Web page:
Formal charges were filed on Tuesday against four people accused of leaving a restaurant without paying their bill and subsequently running over the waitress who came out to confront them as they fled. Charges include felony aggravated assault, felony hit-and-run with injury and misdemeanor defrauding an innkeeper.
The four suspects left the restaurant in Anaheim without paying their bill which prompted the young female server to follow them out to the parking lot to confront them. As the suspects drove away, the waitress was struck by the car and knocked down, suffering only minor to moderate injuries.
Felony hit-and-run with injury is a serious crime in California and something that prosecutors take very seriously. As you may know from the increased coverage of, and stricter laws regarding, hit-and-runs, they have become somewhat of an epidemic in Southern California. Felony hit-and-run is punishable by either 16 months, 2 years or 3 years in state prison. If someone dies or is seriously injured, that range jumps to between 2 to 4 years.
But wait, there’s more! There may also be a license suspension from the DMV and/or 2 points added to your driving record as a result of this incident. This is a completely separate proceeding from the criminal charges and should be something your attorney handles and takes into consideration when resolving your case.
If you have been involved in a hit-and-run in Los Angeles, read more about the nuts and bolts here. Remember to always contact your attorney prior to speaking to law enforcement, even if you think you might have been justified in leaving, you might make incriminating statements that can be used against you later on.
Attorney Ross Erlich handles all aspects of both misdemeanor and felony hit-and-run charges in Los Angeles, Hollywood, West Hollywood, Beverly Hills, Santa Monica, Burbank and Pasadena. If you were involved in a hit-and-run, contact our office immediately and let us be the ones to answer the cops’ questions, not you.
A man suspected of driving the vehicle that struck and killed a man using a walker turned himself into police on Monday afternoon with his attorney.
According to police, the victim was a man in his 40s who was walking on Ventura Boulevard near Gaviota, outside of a crosswalk, in the early morning hours when he was stuck by the suspect’s SUV. Police allege the suspect then fled northbound on Haskell Avenue.
The suspect turned himself into the LAPD’s Valley Traffic Division later in the day with his attorney and was booked and being held on felony hit-and-run charges. His bail was set at $50,000.
If you have been involved in, or arrested for, a hit-and-run in Los Angeles, I would recommend first reading our office’s previous blog detailing what are the first steps to take and how to protect yourself. It is important to know that you are under no obligation to make any statements to the police without having your attorney present. Remembering this fact, and actually following this advice, has helped prevent criminal charges from ever being filed against many of our office’s clients. It is just as important to know that if you are cooperative (through your attorney, of course) with law enforcement, there can be ways to resolve the matter outside of the courtroom.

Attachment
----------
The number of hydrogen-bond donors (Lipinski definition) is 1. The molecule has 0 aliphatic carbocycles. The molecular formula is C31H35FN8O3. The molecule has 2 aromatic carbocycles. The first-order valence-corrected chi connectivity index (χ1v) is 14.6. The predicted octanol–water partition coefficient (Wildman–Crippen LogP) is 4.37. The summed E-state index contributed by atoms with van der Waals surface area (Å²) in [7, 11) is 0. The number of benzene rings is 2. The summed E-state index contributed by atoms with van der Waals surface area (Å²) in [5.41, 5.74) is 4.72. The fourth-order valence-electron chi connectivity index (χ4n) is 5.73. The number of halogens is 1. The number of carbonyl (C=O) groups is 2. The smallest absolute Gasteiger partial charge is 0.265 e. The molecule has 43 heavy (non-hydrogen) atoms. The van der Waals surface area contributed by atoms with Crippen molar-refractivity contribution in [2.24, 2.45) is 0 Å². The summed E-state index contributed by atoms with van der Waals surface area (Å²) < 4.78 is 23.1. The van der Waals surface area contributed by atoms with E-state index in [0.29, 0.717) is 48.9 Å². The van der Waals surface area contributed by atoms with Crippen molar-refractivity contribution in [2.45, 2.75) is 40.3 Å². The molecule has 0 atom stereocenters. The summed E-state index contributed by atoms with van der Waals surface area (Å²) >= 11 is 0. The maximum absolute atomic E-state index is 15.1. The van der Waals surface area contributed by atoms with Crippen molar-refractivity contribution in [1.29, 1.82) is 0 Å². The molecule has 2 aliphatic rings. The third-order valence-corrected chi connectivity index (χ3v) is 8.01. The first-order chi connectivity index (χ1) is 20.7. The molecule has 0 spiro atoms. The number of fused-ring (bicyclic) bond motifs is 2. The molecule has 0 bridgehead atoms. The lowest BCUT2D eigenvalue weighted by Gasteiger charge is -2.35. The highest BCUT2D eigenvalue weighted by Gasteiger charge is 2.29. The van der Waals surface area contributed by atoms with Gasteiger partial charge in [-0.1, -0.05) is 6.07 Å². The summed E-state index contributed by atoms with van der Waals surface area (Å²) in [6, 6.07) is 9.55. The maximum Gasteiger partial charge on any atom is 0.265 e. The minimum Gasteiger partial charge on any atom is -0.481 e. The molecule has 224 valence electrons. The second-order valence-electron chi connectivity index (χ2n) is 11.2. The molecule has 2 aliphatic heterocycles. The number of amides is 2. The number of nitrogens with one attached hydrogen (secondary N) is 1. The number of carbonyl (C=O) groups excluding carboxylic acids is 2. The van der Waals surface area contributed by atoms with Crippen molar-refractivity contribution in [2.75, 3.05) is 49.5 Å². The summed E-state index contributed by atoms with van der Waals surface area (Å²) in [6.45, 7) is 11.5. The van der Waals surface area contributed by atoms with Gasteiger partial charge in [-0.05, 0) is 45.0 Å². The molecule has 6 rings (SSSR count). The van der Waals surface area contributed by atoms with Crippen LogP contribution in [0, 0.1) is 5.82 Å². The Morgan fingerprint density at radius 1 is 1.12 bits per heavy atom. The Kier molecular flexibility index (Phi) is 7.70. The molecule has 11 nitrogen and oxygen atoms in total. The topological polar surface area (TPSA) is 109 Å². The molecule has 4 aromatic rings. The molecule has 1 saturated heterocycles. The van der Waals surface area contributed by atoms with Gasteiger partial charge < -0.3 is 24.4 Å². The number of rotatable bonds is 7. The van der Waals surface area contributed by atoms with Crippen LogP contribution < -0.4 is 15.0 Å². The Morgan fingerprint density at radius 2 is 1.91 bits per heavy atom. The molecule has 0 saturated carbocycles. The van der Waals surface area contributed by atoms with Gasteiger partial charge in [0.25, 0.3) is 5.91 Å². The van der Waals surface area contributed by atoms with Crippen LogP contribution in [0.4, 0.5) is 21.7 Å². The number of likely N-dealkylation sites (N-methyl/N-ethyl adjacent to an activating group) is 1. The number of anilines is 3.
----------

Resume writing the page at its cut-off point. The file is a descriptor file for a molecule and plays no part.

Felony hit-and-run charges are much more serious. There is the possibility of state prison time, a felony conviction on your criminal record and a significant impact on your California driver’s license.
If you or someone you know has been involved in, or arrested for, a hit-and-run in Los Angeles, Beverly Hills, Torrance, Hollywood, Santa Monica, Culver City, Pasadena or Van Nuys, contact attorney Ross Erlich today for a free consultation and case evaluation. Making a call early in the process just may end up saving you from criminal charges.
If you have lived in Los Angeles for any amount of time, let alone visited for more than a day, you know that LA has its fair share of cars and traffic. What you also probably know is that with that amount of traffic, Los Angeles’ hit-and-run incidents far exceed the national average. In fact, in 2009, 48% of crashes in Los Angeles were hit-and-runs, compared to a national rate of 11%.
ABC’s ’20/20′ ran a piece which focused on Los Angeles Police Department Detective Felix Padilla, who has been working in LAPD’s traffic division for over 10 years. Padilla told ABC that his division alone sees an average of 8,000 hit-and-run incidents a year and that in 2013, there have already been 16 fatal hit-and-runs incidents.
The problem for law enforcement in a hit-and-run investigation is that an arrest and prosecution hinge on eyewitness testimony and many do not want to cooperate with the police. Padilla talked about how the LAPD can impound the car during an investigation, but that doesn’t mean much if they don’t have the driver identified.
Another problem for the LAPD is Los Angeles’ large number of undocumented immigrant residents, many of whom drive a car even though they cannot legally obtain a license. If they get into an accident, many fear criminal prosecution and deportation and decide to flea the scene.